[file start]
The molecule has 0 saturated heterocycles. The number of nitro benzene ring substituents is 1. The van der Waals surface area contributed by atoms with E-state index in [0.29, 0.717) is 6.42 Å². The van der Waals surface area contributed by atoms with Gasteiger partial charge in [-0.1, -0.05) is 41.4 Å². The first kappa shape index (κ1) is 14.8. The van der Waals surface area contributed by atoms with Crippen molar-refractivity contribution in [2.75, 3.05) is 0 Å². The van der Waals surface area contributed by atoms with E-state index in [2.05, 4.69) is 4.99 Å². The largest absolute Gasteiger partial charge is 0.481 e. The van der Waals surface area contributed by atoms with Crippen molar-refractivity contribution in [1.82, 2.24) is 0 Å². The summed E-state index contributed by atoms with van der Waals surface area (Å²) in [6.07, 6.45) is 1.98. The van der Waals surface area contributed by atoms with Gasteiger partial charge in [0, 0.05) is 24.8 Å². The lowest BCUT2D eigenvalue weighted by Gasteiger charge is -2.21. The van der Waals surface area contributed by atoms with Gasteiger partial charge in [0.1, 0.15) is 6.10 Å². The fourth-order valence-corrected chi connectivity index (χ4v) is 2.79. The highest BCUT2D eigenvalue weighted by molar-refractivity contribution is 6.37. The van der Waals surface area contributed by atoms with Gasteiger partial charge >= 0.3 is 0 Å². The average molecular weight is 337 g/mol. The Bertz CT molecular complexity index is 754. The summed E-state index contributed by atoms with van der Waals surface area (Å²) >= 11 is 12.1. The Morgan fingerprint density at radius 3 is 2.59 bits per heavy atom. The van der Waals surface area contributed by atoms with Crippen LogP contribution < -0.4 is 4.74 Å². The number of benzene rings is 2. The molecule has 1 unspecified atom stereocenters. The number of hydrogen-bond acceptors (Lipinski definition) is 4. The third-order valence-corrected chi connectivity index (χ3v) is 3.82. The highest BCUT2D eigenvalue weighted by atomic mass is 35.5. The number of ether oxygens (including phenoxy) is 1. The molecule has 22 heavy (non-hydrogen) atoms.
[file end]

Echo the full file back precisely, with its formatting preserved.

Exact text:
The molecule has 0 saturated heterocycles. The number of nitro benzene ring substituents is 1. The van der Waals surface area contributed by atoms with E-state index in [0.29, 0.717) is 6.42 Å². The van der Waals surface area contributed by atoms with Gasteiger partial charge in [-0.1, -0.05) is 41.4 Å². The first kappa shape index (κ1) is 14.8. The van der Waals surface area contributed by atoms with Crippen molar-refractivity contribution in [2.75, 3.05) is 0 Å². The van der Waals surface area contributed by atoms with E-state index in [2.05, 4.69) is 4.99 Å². The largest absolute Gasteiger partial charge is 0.481 e. The van der Waals surface area contributed by atoms with Crippen molar-refractivity contribution in [1.82, 2.24) is 0 Å². The summed E-state index contributed by atoms with van der Waals surface area (Å²) in [6.07, 6.45) is 1.98. The van der Waals surface area contributed by atoms with Gasteiger partial charge in [0, 0.05) is 24.8 Å². The lowest BCUT2D eigenvalue weighted by Gasteiger charge is -2.21. The van der Waals surface area contributed by atoms with Gasteiger partial charge in [0.1, 0.15) is 6.10 Å². The fourth-order valence-corrected chi connectivity index (χ4v) is 2.79. The highest BCUT2D eigenvalue weighted by molar-refractivity contribution is 6.37. The van der Waals surface area contributed by atoms with Gasteiger partial charge >= 0.3 is 0 Å². The average molecular weight is 337 g/mol. The Bertz CT molecular complexity index is 754. The summed E-state index contributed by atoms with van der Waals surface area (Å²) >= 11 is 12.1. The Morgan fingerprint density at radius 3 is 2.59 bits per heavy atom. The van der Waals surface area contributed by atoms with Crippen LogP contribution < -0.4 is 4.74 Å². The number of benzene rings is 2. The molecule has 1 unspecified atom stereocenters. The number of hydrogen-bond acceptors (Lipinski definition) is 4. The third-order valence-corrected chi connectivity index (χ3v) is 3.82. The highest BCUT2D eigenvalue weighted by atomic mass is 35.5. The number of ether oxygens (including phenoxy) is 1. The molecule has 22 heavy (non-hydrogen) atoms.